SensorTape is a sensor network in a form factor of a tape. It allows users to intuitively create large sensor networks. See mode details in the paper from UIST conference and a video This repository contains all the hardware and software design files to make SensorTape.
Master_hw/ - Hardware files for the master board in Altium format. Can be used to make the board
Slave_hw/ - Hardware files for the tape itself, refered here as the slave. This is the flexible circuit version of the tape
Prog_adapter_hw/ - Hardware files for the programming board, use it to program both the slave and the master.
libraries/ - Collection of the Arduino libraries for the master and the slave. Those libraries are required
Firmware/ - Firmware for both the master and the slave
SensorTape_Demo_V1/ - Processing sketch for a simple visualization demo. Demonstrates the basics of interfacing with a PC.
Connect the mini USB port on the master board to the computer. The master board has two usb ports and the micro USB port is only for 5V power. Connect the tape to the master using the FPC connector on the master. Make sure it secured. The tape has to be placed in the right orientation. There are 5 wires on the tape and the master, and they should match up. See the picture below.
Turn the switch on the master. The sensor nodes on the tape should light up. Once the initialization is done, the blue light will start blinking. The raw data can be seen on the serial terminal (at 115200 baud rate) The data visaulization can be done using the SensorTape_Demo_V1 software for Processing. In the code SensorTape_Demo_V1.pde. There is a line which defines number of nodes: int numberOfNodes = 16; This should be changed to the number you have, to make debugging easier. Also, if the number is incorrect, 3D visualizations will be messed up.
The IMU sensors need some time to calibrate (about 30 seconds) after powering on. If they are moved during the time the orientation vectors will be messed up.
Add the arduino libraries from the libraries/ folder here to the worspace libraries folder. You will need the following libraries Adafruit_NeoPixel, I2C_dev, MPU6050, and VL6180X_I2C_Soft
you will need a programmer and an adapter board (Prog_adapter_hw/) to load the software. I used AVRISP mKII. you will need to load the bootloader first into the boards. This will set the fuses and the clock frequency. Use the Arduino Micro (3.3V, 8 MHz) for the slaves and Arduino leonardo for the master. Set those before loading the bootloader
I used Processing 3. You will need one external library (toxiclibs-complete-0020), it is in the libraries folder.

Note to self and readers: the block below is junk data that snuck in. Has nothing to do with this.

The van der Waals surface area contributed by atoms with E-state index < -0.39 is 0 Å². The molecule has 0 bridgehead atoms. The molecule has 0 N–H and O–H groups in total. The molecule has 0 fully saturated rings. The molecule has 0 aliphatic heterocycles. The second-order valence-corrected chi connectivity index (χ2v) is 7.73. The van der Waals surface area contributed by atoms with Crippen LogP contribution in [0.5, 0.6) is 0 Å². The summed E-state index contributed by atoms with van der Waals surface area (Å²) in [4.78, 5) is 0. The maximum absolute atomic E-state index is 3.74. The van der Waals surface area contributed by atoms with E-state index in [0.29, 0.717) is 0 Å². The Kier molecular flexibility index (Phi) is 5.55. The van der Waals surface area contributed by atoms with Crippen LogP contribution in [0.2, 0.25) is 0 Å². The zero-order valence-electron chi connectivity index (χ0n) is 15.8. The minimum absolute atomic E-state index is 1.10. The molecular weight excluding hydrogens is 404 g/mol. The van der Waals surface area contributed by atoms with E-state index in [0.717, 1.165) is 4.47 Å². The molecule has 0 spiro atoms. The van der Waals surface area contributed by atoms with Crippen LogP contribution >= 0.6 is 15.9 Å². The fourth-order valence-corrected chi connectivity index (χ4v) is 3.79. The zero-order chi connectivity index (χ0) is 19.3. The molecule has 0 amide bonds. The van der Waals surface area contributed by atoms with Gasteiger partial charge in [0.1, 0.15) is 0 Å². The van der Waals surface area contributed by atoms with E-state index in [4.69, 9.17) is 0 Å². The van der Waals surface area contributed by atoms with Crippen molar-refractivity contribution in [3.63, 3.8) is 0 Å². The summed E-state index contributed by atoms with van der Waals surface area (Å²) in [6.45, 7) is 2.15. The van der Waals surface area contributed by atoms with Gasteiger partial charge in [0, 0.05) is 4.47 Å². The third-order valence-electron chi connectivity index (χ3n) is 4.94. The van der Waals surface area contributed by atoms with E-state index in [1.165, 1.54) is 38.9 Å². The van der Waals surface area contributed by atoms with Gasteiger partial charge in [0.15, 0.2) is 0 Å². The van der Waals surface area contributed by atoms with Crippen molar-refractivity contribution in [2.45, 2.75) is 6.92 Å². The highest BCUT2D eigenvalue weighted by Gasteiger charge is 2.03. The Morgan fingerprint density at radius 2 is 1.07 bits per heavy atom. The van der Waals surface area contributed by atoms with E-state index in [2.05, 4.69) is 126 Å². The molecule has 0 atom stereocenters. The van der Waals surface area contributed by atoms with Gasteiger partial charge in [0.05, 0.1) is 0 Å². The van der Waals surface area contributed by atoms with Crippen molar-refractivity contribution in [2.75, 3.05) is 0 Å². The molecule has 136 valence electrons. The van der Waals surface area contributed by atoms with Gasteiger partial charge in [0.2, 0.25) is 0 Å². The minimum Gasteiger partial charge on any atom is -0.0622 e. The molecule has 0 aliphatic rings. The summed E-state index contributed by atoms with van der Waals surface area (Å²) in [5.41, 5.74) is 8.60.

The slaves are basically the tape. The tape is made of strips with 6 slave nodes. You will need a flexible PCB factory to manufacture. The factories in china are innexpensive and have good quality. They can be found on alibaba.com. Also it is better to get it assembled profesionally, since hand assembly is difficult. I had a lot of problems with the packaging of proximity sensor melting in my reflow owen.
The programming connector can be hard to attach on the first try, since it is just pressfitted.
When starting the tape wait about a minute for the IMUs to calibrate, otherwise the orientaion data will drift
Master moves the data from the slaves to the PC. I am using an ATMega32u4 microcontroller, which works as a USB modem.
- Proximity sometimes dont work if tape is restarted. I suspect that they don't have time to fully discharge. When turning the tape on and off or restarting, wait some time to turn it back on.
- The number of nodes is set pn the PC side in the current version. So the nodes dont need to be reset each time PC software is restarted.
Manufacturing and Design
There are three parts needed for manufacturing:
- Manufacturing the flexible circuits
- Sourcing the parts
- Assembly (parts+flex circuit = done!)
We encourage manufacturing the SensorTape from the source files. There are numerous board houses that can do flexible electronics. The prices in the US are quite expensive (few thousand $$$), and the same boards can be made in China for a fraction of the price(few hundred $$$). On the other hand, it is easier to communicate with the US-based manufacturers. The Chinese board houses can be found and contacted directly on places such as Alibaba.com.
The parts can be bought easily from US-based large electronics sellers such as Digikey.com. If you want the parts cheaper, go through Alibaba.com. It is more difficult, but can be cheaper especially for the ICs.
The assembly should be done by a factory also, using professional equipment. Doing it by hand is possible, but requires a good reflow oven. The oven needs to have even temperature distribution, since proximity sensor packaging can easily melt. There are numerous assembly houses in the US, such as Advanced Circuits. They have reasonable prices (around a thousand). There are also assembly houses in China, that area cheaper, but once again are more difficult to contact.